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November 30, 2017

On November 15, 2017, the House Judiciary committee approved by voice vote a bipartisan legislation to protect American workers. The bill reforms the high skilled visa program i.e. the H-1b visa program.


Congressman Darrell Issa (R-Calif) introduced the bill Protect and Grow American Jobs Act which is expected to close the loopholes used by outsourcing companies to undercut American workers with cheaper workers brought in under H-1B, as seen in recent high-profile cases.


The House Judiciary Committee approved the legislation introduced to curb abuse of the nation’s H-1B Visa system and stop the outsourcing of American jobs.


The changes are expected to ensure that the limited slots under H-1B will instead be available for their intended purpose: to help American companies recruit employees with special skillsets not available in the United States.


The bill includes various changes some of which are:

  • Updates wage requirements to better align with local market averages: The legislation replaces both the $60,000 wage exemption and the advanced degree exemption in favor of a new formula that is equal to the lesser of $135,000 or the mean wage for applicants’ occupation in their area (but subject to a floor of no less than $90,000). The bill would also require the wage levels in this formula to be indexed for inflation over time.

  • Increases accountability for H-1B employers: H-1B dependent employers currently need to merely "attest" that they've taken good faith effort to recruit U.S. workers before seeking an H-1B visa for the open position. Under the new legislation, H-1B employers would be required to submit detailed recruitment report summarizing the steps they have taken to recruit U.S. workers; the number of U.S. workers who applied for the job; the number of such workers who were offered the job, whether the workers accepted the offer, and for each worker who was not offered the job, the reason why the job was not offered.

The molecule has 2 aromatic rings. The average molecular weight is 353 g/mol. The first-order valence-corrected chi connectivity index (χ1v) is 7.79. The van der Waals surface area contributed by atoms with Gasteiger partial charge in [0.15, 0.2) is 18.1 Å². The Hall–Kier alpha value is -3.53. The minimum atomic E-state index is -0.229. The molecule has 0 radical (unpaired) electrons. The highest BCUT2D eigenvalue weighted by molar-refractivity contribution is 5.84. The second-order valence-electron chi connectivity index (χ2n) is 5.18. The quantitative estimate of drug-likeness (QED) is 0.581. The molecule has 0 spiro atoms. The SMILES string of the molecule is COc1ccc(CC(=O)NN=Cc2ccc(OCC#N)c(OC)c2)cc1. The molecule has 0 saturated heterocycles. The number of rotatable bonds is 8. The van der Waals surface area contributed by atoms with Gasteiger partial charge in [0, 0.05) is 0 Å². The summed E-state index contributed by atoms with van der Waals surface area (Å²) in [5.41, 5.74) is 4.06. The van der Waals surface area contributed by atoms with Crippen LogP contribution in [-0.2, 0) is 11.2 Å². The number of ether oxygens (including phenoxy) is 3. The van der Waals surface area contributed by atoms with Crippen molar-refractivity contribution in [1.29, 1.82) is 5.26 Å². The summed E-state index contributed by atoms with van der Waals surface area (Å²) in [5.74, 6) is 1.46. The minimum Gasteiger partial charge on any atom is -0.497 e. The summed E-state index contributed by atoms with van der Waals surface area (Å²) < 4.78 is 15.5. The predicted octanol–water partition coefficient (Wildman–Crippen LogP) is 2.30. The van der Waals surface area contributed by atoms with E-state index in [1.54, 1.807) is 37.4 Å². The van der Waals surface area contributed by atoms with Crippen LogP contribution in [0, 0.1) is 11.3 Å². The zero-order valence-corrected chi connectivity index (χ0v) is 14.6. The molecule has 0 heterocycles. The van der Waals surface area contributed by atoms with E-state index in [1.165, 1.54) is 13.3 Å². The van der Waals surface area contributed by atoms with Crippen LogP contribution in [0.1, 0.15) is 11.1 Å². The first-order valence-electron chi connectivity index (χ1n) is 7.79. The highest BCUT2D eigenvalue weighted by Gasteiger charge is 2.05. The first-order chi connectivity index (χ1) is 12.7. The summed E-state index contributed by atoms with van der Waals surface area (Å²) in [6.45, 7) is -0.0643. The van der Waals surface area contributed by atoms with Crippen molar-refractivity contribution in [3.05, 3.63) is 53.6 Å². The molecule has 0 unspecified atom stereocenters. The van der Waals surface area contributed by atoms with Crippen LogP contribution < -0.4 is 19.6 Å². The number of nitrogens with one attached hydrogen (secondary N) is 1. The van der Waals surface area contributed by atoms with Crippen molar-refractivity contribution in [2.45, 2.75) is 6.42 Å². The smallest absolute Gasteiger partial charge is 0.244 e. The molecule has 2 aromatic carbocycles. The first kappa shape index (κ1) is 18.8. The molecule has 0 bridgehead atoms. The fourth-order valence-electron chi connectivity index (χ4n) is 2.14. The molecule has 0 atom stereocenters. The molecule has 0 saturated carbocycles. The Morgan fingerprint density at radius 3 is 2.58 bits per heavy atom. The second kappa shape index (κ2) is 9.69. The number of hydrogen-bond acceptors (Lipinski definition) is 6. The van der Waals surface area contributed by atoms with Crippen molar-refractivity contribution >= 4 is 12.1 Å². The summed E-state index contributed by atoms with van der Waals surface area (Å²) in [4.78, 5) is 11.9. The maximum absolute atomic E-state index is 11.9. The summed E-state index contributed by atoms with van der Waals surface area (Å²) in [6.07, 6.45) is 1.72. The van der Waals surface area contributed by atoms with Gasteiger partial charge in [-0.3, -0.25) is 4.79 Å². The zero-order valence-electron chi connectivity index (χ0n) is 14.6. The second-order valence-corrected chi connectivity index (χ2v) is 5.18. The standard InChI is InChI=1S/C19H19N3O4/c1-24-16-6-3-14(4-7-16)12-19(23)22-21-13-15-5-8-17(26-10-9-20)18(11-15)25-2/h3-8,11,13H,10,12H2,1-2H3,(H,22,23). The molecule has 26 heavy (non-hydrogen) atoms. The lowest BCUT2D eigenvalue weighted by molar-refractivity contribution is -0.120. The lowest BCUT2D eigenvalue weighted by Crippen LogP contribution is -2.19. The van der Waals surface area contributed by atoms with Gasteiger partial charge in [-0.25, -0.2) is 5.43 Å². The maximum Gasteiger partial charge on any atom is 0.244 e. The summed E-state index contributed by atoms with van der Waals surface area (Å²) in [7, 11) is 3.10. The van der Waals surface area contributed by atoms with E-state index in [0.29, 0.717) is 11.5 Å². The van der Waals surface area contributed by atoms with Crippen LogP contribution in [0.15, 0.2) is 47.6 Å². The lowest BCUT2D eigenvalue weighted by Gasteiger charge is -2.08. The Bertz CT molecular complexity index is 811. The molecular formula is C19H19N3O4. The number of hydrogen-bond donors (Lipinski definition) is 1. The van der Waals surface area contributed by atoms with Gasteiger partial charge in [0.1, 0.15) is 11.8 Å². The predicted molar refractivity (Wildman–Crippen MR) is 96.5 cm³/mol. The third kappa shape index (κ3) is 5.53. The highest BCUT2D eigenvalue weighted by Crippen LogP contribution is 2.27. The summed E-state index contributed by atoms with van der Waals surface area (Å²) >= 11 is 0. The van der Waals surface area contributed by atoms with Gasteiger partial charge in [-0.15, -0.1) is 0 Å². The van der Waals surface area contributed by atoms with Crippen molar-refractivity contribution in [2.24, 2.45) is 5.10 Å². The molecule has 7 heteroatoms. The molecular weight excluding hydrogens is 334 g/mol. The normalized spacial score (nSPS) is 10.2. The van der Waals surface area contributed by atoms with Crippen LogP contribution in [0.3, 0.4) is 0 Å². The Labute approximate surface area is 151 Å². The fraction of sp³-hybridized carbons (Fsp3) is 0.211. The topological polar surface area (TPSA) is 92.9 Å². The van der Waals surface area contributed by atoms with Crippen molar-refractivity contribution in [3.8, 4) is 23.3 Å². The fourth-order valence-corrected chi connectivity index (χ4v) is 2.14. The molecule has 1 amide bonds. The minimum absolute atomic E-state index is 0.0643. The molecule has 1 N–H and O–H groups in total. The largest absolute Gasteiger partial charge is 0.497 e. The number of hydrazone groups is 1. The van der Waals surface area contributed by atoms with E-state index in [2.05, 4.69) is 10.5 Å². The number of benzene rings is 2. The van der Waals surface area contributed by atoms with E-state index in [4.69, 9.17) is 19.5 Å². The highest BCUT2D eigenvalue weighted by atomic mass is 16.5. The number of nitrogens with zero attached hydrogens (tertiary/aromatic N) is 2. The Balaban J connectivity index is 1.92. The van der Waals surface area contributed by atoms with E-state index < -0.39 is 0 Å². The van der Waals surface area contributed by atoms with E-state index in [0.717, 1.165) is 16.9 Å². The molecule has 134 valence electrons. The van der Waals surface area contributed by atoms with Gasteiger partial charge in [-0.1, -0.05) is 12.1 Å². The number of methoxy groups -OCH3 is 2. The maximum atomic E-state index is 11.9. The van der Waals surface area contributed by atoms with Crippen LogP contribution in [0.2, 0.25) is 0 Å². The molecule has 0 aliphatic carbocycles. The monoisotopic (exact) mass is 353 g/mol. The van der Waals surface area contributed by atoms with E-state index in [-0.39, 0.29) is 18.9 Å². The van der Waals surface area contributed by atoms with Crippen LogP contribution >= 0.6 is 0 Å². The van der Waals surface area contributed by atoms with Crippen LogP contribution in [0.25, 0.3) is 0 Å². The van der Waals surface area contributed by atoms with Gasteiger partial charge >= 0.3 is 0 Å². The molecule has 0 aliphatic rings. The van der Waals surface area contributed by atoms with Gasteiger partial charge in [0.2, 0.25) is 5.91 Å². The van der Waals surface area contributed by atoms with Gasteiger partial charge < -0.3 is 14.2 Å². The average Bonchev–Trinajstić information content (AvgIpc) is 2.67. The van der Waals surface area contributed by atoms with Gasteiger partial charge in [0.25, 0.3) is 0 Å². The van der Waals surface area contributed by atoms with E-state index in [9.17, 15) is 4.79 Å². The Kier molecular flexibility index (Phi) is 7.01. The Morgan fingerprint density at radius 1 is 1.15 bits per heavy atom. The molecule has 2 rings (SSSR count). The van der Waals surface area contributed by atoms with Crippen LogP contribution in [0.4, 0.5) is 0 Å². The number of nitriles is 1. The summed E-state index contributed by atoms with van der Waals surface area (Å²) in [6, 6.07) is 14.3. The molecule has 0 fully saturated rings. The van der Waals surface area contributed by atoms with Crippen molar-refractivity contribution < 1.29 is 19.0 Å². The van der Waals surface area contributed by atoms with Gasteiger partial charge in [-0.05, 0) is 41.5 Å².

• Furthermore, under current law, the lay-off protection only protects an American worker for a period ending 90 days after their employer files an H-1B petition, but even that protection has been rendered meaningless. For a number of years now, the 85,000 annual allotment of H-1B visas has been exhausted in the first week visas become available.  Thus, since employers can file petitions six months before the start of a fiscal year, they all such petitions get filed in April of the previous year.  No H-1B worker subject to the cap actually starts work until long after the lay-off protection has expired. The bill also provides to lengthen the no-layoff policy for H-1B dependent employers and their client companies for as long an H-1B employee works at the company, which means they cannot layoff equivalent U.S. workers

  • Bolsters transparency of the program. The legislation would require the Secretaries of Labor and Homeland Security to annually publish a report on the use of the H-1B program including lists of H-1B dependent employers, occupations, wages, worksites and the status of any on-going or completed investigations into misuse of H-1B programs.

  • Improves oversight of H-1B dependent employers. The legislation authorizes the Department of Labor to conduct periodic investigations of H-1B dependent employers and requires the Department of Labor to review at least five percent of such employers annually. It also ensures that current H-1B penalties, including fines and debarment from the H-1B program, can be levied against any H-1B dependent employer that uses the program to displace American workers.    The system requires changes and the changes should be in consideration with the current industry requirements. Please visit www.emandilaw.com for latest news on immigration.









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